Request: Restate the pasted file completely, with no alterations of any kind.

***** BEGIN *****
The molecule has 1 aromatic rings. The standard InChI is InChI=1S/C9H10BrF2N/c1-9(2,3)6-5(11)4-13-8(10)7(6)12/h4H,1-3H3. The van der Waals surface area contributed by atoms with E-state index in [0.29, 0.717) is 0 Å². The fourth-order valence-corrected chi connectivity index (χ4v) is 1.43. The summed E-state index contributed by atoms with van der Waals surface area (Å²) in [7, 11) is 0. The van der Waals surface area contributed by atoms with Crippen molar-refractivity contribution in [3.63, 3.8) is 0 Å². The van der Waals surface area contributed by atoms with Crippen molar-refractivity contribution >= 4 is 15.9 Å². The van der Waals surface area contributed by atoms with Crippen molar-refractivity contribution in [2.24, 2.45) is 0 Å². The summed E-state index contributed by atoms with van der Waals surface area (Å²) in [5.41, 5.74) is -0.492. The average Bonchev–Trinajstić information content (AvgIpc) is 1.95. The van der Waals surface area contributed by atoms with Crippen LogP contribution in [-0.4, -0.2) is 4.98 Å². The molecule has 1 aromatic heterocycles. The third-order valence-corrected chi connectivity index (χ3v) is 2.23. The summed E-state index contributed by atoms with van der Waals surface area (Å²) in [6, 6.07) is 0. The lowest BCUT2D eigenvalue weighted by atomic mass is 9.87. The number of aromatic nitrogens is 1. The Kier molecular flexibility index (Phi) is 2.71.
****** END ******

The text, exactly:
The molecule has 1 aromatic rings. The standard InChI is InChI=1S/C9H10BrF2N/c1-9(2,3)6-5(11)4-13-8(10)7(6)12/h4H,1-3H3. The van der Waals surface area contributed by atoms with E-state index in [0.29, 0.717) is 0 Å². The fourth-order valence-corrected chi connectivity index (χ4v) is 1.43. The summed E-state index contributed by atoms with van der Waals surface area (Å²) in [7, 11) is 0. The van der Waals surface area contributed by atoms with Crippen molar-refractivity contribution in [3.63, 3.8) is 0 Å². The van der Waals surface area contributed by atoms with Crippen molar-refractivity contribution >= 4 is 15.9 Å². The van der Waals surface area contributed by atoms with Crippen molar-refractivity contribution in [2.24, 2.45) is 0 Å². The summed E-state index contributed by atoms with van der Waals surface area (Å²) in [5.41, 5.74) is -0.492. The average Bonchev–Trinajstić information content (AvgIpc) is 1.95. The van der Waals surface area contributed by atoms with Crippen LogP contribution in [-0.4, -0.2) is 4.98 Å². The molecule has 1 aromatic heterocycles. The third-order valence-corrected chi connectivity index (χ3v) is 2.23. The summed E-state index contributed by atoms with van der Waals surface area (Å²) in [6, 6.07) is 0. The lowest BCUT2D eigenvalue weighted by atomic mass is 9.87. The number of aromatic nitrogens is 1. The Kier molecular flexibility index (Phi) is 2.71.